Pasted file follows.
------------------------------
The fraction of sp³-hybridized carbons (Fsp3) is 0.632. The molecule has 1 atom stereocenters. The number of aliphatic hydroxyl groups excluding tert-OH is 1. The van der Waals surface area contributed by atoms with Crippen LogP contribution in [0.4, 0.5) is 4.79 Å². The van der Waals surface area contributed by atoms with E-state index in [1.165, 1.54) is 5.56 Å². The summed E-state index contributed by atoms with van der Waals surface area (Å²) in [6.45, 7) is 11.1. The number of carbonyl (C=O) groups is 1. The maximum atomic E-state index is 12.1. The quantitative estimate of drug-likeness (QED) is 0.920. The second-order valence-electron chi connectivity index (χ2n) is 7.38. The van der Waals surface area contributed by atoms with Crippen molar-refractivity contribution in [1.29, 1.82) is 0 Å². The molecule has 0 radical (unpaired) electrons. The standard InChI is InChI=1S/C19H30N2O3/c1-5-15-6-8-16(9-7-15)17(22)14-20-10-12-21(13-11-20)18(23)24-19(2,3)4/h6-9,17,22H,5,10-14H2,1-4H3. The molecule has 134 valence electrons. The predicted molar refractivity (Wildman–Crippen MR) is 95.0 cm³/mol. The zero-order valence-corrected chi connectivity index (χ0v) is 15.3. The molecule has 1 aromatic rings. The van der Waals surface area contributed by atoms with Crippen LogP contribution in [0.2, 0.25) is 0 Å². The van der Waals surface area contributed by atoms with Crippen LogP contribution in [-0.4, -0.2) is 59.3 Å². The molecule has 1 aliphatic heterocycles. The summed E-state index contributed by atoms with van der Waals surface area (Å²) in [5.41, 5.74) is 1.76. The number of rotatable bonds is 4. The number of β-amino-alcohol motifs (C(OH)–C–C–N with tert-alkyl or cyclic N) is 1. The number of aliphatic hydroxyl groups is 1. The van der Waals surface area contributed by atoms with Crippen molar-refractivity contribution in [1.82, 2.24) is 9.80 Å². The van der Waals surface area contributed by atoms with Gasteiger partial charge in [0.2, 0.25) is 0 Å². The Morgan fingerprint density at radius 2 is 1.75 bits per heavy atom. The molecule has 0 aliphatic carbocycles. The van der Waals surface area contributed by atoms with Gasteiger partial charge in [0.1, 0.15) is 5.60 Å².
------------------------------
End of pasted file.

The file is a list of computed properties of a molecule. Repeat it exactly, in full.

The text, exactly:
The fraction of sp³-hybridized carbons (Fsp3) is 0.632. The molecule has 1 atom stereocenters. The number of aliphatic hydroxyl groups excluding tert-OH is 1. The van der Waals surface area contributed by atoms with Crippen LogP contribution in [0.4, 0.5) is 4.79 Å². The van der Waals surface area contributed by atoms with E-state index in [1.165, 1.54) is 5.56 Å². The summed E-state index contributed by atoms with van der Waals surface area (Å²) in [6.45, 7) is 11.1. The number of carbonyl (C=O) groups is 1. The maximum atomic E-state index is 12.1. The quantitative estimate of drug-likeness (QED) is 0.920. The second-order valence-electron chi connectivity index (χ2n) is 7.38. The van der Waals surface area contributed by atoms with Crippen molar-refractivity contribution in [1.29, 1.82) is 0 Å². The molecule has 0 radical (unpaired) electrons. The standard InChI is InChI=1S/C19H30N2O3/c1-5-15-6-8-16(9-7-15)17(22)14-20-10-12-21(13-11-20)18(23)24-19(2,3)4/h6-9,17,22H,5,10-14H2,1-4H3. The molecule has 134 valence electrons. The predicted molar refractivity (Wildman–Crippen MR) is 95.0 cm³/mol. The zero-order valence-corrected chi connectivity index (χ0v) is 15.3. The molecule has 1 aromatic rings. The van der Waals surface area contributed by atoms with Crippen LogP contribution in [0.2, 0.25) is 0 Å². The van der Waals surface area contributed by atoms with Crippen LogP contribution in [-0.4, -0.2) is 59.3 Å². The molecule has 1 aliphatic heterocycles. The summed E-state index contributed by atoms with van der Waals surface area (Å²) in [5.41, 5.74) is 1.76. The number of rotatable bonds is 4. The number of β-amino-alcohol motifs (C(OH)–C–C–N with tert-alkyl or cyclic N) is 1. The number of aliphatic hydroxyl groups is 1. The van der Waals surface area contributed by atoms with Crippen molar-refractivity contribution in [1.82, 2.24) is 9.80 Å². The van der Waals surface area contributed by atoms with Gasteiger partial charge in [0.2, 0.25) is 0 Å². The Morgan fingerprint density at radius 2 is 1.75 bits per heavy atom. The molecule has 0 aliphatic carbocycles. The van der Waals surface area contributed by atoms with Gasteiger partial charge in [0.1, 0.15) is 5.60 Å².